As I was led away, I'm sure I heard my father still shouting for me, 'Mende! Mende! Mende!' My father was the bravest man in the world. I knew that he would have tried to save me if only he could find me, even if he had to fight every Mujahidin in the village. I wanted to shout out, 'Ba! Ba! I'm here! I can hear you.' But the raider kept his hand clamped over my mouth.

As we walked, I could see the village burning and I could hear screams all around me. I saw Nuba women on the ground with Mujahidin on top of them, pawing at their bodies. I could smell the stench of burning, of blood and of terror. I prayed to God: 'Oh Allah, Oh Allah, please save me, please save me.' And I prayed to God to save my family too. Over and over as I was taken away to the forest, I kept praying to God that we might all be saved.

Leaving the burning village behind us, we arrived at the edge of the forest. Beneath the trees there were about thirty other children huddled together. More Mujahidin kept arriving, bringing young Nuba boys and girls with them. The raiders' clothes and knives were covered in blood and they had the look of absolute evil about them. As they arrived, I heard them chanting at the tops of their voices, 'Allahu Akhbar! Allahu Akhbar! Allahu Akhbar!' – 'God is Great! God is Great! God is Great!'

I had no idea if any of my family had escaped, or if they had all been killed in the raid. I had no idea what would happen to me now. This is how my wonderful, happy childhood ended and how my life as a slave began.


Nuba Childhood


My Home

When I was born, my father chose to call me Mende. In our Nuba language, a Mende is the name of the gazelle – the most beautiful and graceful animal in the Nuba Mountains. I was my father's fifth and last child and he thought I was the prettiest daughter ever. Our village backed onto a huge rock that towered above all the mud huts below. Behind this rock, the mountains rose above us, high into the sky. In fact, the village was ringed with mountains on all sides. In just fifteen minutes you could walk out of our village and lose yourself in the foothills.

Our home consisted of a rectangular compound, enclosing two mud huts facing each other. This we called the shal. The shal was fenced around with a wall of wooden posts interwoven with straw. Two benches ran down each side of the shal, where we would gather around a fire in the evening and laugh and tell stories. Around the shal there was a much larger yard, the tog. The fence of the tog was made of strong, straight tree branches and it was as high as the roof of a house. I suppose the shal was like a Western house, and the tog was like the garden that surrounds it. Our sheep and goats lived in the tog. We had to be careful that they didn't break into the shal and steal our food.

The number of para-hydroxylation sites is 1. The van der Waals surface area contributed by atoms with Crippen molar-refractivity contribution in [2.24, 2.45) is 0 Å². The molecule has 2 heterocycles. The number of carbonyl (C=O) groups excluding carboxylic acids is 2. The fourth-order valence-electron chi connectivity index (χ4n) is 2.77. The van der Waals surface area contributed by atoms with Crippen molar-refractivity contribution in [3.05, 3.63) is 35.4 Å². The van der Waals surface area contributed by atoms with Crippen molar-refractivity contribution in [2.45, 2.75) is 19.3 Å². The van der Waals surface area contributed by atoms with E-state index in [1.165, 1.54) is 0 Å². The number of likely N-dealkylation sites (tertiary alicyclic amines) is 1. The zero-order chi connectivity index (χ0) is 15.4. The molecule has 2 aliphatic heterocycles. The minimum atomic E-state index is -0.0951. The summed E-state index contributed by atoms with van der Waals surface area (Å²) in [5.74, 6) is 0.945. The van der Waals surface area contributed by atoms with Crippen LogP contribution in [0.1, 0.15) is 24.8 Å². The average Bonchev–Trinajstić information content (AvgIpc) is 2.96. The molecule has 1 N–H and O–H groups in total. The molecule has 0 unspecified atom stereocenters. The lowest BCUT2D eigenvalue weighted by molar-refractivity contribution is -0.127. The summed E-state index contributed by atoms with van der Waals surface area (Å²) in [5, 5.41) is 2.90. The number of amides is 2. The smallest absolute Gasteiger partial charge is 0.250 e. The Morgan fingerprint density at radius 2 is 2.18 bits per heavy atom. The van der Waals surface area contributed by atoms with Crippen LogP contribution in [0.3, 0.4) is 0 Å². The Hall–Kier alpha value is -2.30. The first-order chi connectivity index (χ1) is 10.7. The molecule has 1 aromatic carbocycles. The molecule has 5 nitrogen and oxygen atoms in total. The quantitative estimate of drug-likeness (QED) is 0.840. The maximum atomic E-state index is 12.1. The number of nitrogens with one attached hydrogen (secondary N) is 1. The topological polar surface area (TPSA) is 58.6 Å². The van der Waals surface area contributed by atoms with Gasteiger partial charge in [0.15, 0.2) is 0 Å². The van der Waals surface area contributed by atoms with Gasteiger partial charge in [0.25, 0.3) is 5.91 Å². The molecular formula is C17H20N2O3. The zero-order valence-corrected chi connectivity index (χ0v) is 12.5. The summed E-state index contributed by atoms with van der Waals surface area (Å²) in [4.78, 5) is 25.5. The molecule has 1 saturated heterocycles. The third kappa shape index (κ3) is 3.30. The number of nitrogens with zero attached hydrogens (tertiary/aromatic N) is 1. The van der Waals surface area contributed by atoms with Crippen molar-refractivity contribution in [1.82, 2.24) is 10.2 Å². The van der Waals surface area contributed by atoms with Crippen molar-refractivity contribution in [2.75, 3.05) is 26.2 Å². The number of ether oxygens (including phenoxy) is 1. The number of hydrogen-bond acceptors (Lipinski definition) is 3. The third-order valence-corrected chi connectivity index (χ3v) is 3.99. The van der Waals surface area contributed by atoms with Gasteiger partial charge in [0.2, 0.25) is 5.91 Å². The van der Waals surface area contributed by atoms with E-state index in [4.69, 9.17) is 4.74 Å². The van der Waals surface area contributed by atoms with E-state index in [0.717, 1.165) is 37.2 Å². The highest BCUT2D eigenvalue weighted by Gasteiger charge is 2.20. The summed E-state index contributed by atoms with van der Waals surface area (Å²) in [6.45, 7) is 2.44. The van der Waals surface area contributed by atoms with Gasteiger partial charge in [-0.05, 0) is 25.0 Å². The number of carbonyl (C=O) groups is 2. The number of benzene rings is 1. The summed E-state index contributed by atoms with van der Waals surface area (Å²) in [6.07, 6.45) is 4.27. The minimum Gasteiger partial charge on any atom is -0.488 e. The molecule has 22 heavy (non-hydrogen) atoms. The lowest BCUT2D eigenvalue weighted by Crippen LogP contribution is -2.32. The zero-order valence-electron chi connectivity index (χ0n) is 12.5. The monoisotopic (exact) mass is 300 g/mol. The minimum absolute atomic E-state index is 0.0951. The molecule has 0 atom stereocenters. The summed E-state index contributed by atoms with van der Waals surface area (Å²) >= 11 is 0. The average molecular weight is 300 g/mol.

I lived in one hut with my mother and father. There were three beds inside, one for each of us. They had bamboo frames, with a rope mattress made from the bark of the baobab tree. My father always slept by the door to protect us. There were snakes and hyenas in the forest and hills nearby and I was afraid that they would come in and get me. Every night, I would leave my own bed and cuddle up to my father where I felt safe. In the rainy season we had a fire burning in the middle of the hut to keep us warm at night. We kept a big pile of dry firewood in the middle of the hut, and when it ran out we'd have to collect damp wood from the forest. Then, the fire would struggle to burn and make the inside of the hut all smoky.

One of my earliest memories is of my father getting me a kitten. It was jet black and shiny. I called it Uran – which means 'blackie'. Uran turned out to be a good mouse-killer and she was the source of great fun for all of us. At night, when I would jump up on my father's bed to sleep, Uran would jump up on me. Then my father would wake up.

'I've already got you in my bed,' he'd say, sleepily. 'D'you think I can manage to sleep with your cat as well?'

'Yes, of course you can,' I'd reply, giggling. 'I'm sleeping with you and we're sleeping with my cat. And that's that.'

'Look. If you want to sleep with Uran, then go and sleep in your own bed,' he'd chuckle.

I would always refuse. Then my mother would call from across the hut.

'Come here, Mende. My bed's big enough for you and me and your cat.'

'No,' I'd call back. 'I want to sleep here with my father.'

So began a game of musical beds. I would take Uran to my mother, leave her there and then run back to my father's bed. But Uran would immediately jump off my mother's bed and run back to us again. By now, my father would be laughing out loud.